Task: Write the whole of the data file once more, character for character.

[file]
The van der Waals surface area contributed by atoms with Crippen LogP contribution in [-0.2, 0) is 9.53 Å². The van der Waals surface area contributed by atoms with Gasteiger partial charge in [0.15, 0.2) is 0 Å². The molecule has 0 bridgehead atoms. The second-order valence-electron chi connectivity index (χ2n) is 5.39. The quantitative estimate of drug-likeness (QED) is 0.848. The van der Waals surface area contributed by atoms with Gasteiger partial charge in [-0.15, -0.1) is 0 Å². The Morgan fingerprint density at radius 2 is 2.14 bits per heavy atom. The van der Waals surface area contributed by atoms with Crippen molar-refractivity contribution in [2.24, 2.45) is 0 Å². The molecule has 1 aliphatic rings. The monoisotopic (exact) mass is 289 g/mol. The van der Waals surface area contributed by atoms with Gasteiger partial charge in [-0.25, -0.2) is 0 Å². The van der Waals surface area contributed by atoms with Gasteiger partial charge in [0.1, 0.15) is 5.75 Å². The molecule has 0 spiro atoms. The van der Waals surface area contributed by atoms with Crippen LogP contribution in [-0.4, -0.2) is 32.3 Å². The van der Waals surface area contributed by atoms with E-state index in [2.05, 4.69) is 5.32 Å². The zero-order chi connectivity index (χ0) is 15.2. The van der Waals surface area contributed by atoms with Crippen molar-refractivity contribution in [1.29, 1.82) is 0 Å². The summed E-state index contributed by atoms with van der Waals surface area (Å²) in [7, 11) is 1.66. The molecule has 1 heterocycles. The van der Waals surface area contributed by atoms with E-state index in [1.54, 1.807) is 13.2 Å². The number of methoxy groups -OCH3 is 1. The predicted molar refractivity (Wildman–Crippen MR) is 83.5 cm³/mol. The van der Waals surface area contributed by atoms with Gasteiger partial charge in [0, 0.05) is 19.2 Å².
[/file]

The van der Waals surface area contributed by atoms with Crippen LogP contribution in [-0.2, 0) is 9.53 Å². The van der Waals surface area contributed by atoms with Gasteiger partial charge in [0.15, 0.2) is 0 Å². The molecule has 0 bridgehead atoms. The second-order valence-electron chi connectivity index (χ2n) is 5.39. The quantitative estimate of drug-likeness (QED) is 0.848. The van der Waals surface area contributed by atoms with Gasteiger partial charge in [-0.15, -0.1) is 0 Å². The Morgan fingerprint density at radius 2 is 2.14 bits per heavy atom. The van der Waals surface area contributed by atoms with Crippen molar-refractivity contribution in [2.24, 2.45) is 0 Å². The molecule has 1 aliphatic rings. The monoisotopic (exact) mass is 289 g/mol. The van der Waals surface area contributed by atoms with Gasteiger partial charge in [-0.25, -0.2) is 0 Å². The van der Waals surface area contributed by atoms with Gasteiger partial charge in [0.1, 0.15) is 5.75 Å². The molecule has 0 spiro atoms. The van der Waals surface area contributed by atoms with Crippen LogP contribution in [-0.4, -0.2) is 32.3 Å². The van der Waals surface area contributed by atoms with E-state index in [2.05, 4.69) is 5.32 Å². The zero-order chi connectivity index (χ0) is 15.2. The van der Waals surface area contributed by atoms with Crippen molar-refractivity contribution in [1.29, 1.82) is 0 Å². The summed E-state index contributed by atoms with van der Waals surface area (Å²) in [7, 11) is 1.66. The molecule has 1 heterocycles. The van der Waals surface area contributed by atoms with E-state index in [1.54, 1.807) is 13.2 Å². The number of methoxy groups -OCH3 is 1. The predicted molar refractivity (Wildman–Crippen MR) is 83.5 cm³/mol. The van der Waals surface area contributed by atoms with Gasteiger partial charge in [0, 0.05) is 19.2 Å².